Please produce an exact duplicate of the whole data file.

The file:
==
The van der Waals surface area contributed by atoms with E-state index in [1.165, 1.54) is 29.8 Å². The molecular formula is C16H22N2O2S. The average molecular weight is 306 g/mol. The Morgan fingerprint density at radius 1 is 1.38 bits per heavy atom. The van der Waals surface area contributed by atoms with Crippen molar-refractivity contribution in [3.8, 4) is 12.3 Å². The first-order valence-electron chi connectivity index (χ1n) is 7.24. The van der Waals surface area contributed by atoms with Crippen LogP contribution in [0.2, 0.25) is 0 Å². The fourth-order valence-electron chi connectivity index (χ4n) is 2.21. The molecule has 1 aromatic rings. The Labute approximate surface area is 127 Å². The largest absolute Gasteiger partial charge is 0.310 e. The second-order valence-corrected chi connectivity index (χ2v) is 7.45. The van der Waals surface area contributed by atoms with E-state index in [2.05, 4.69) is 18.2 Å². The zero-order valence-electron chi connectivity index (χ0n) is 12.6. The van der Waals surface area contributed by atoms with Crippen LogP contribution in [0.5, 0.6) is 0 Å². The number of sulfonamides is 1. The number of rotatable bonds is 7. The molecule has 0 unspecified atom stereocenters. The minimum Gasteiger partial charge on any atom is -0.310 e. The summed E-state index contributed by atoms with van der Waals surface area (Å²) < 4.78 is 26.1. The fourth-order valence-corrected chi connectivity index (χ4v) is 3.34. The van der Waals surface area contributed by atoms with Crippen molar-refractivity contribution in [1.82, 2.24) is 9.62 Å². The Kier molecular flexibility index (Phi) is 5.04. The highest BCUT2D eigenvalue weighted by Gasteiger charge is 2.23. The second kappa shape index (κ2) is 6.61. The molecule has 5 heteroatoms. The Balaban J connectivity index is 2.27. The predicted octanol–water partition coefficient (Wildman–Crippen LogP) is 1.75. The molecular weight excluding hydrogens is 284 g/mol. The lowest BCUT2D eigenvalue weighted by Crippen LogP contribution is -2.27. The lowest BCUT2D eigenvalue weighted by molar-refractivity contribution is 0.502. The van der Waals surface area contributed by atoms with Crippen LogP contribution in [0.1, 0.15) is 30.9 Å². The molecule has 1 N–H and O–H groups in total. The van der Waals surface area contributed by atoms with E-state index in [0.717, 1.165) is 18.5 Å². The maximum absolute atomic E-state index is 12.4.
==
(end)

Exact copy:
The van der Waals surface area contributed by atoms with E-state index in [1.165, 1.54) is 29.8 Å². The molecular formula is C16H22N2O2S. The average molecular weight is 306 g/mol. The Morgan fingerprint density at radius 1 is 1.38 bits per heavy atom. The van der Waals surface area contributed by atoms with Crippen molar-refractivity contribution in [3.8, 4) is 12.3 Å². The first-order valence-electron chi connectivity index (χ1n) is 7.24. The van der Waals surface area contributed by atoms with Crippen LogP contribution in [0.2, 0.25) is 0 Å². The fourth-order valence-electron chi connectivity index (χ4n) is 2.21. The molecule has 1 aromatic rings. The Labute approximate surface area is 127 Å². The largest absolute Gasteiger partial charge is 0.310 e. The second-order valence-corrected chi connectivity index (χ2v) is 7.45. The van der Waals surface area contributed by atoms with E-state index in [2.05, 4.69) is 18.2 Å². The zero-order valence-electron chi connectivity index (χ0n) is 12.6. The van der Waals surface area contributed by atoms with Crippen LogP contribution in [0.5, 0.6) is 0 Å². The number of sulfonamides is 1. The number of rotatable bonds is 7. The molecule has 0 unspecified atom stereocenters. The minimum Gasteiger partial charge on any atom is -0.310 e. The summed E-state index contributed by atoms with van der Waals surface area (Å²) < 4.78 is 26.1. The fourth-order valence-corrected chi connectivity index (χ4v) is 3.34. The van der Waals surface area contributed by atoms with Crippen molar-refractivity contribution in [1.82, 2.24) is 9.62 Å². The Kier molecular flexibility index (Phi) is 5.04. The highest BCUT2D eigenvalue weighted by Gasteiger charge is 2.23. The second kappa shape index (κ2) is 6.61. The molecule has 5 heteroatoms. The Balaban J connectivity index is 2.27. The predicted octanol–water partition coefficient (Wildman–Crippen LogP) is 1.75. The molecular weight excluding hydrogens is 284 g/mol. The lowest BCUT2D eigenvalue weighted by Crippen LogP contribution is -2.27. The lowest BCUT2D eigenvalue weighted by molar-refractivity contribution is 0.502. The van der Waals surface area contributed by atoms with Crippen LogP contribution in [0.1, 0.15) is 30.9 Å². The molecule has 1 N–H and O–H groups in total. The van der Waals surface area contributed by atoms with E-state index in [0.717, 1.165) is 18.5 Å². The maximum absolute atomic E-state index is 12.4.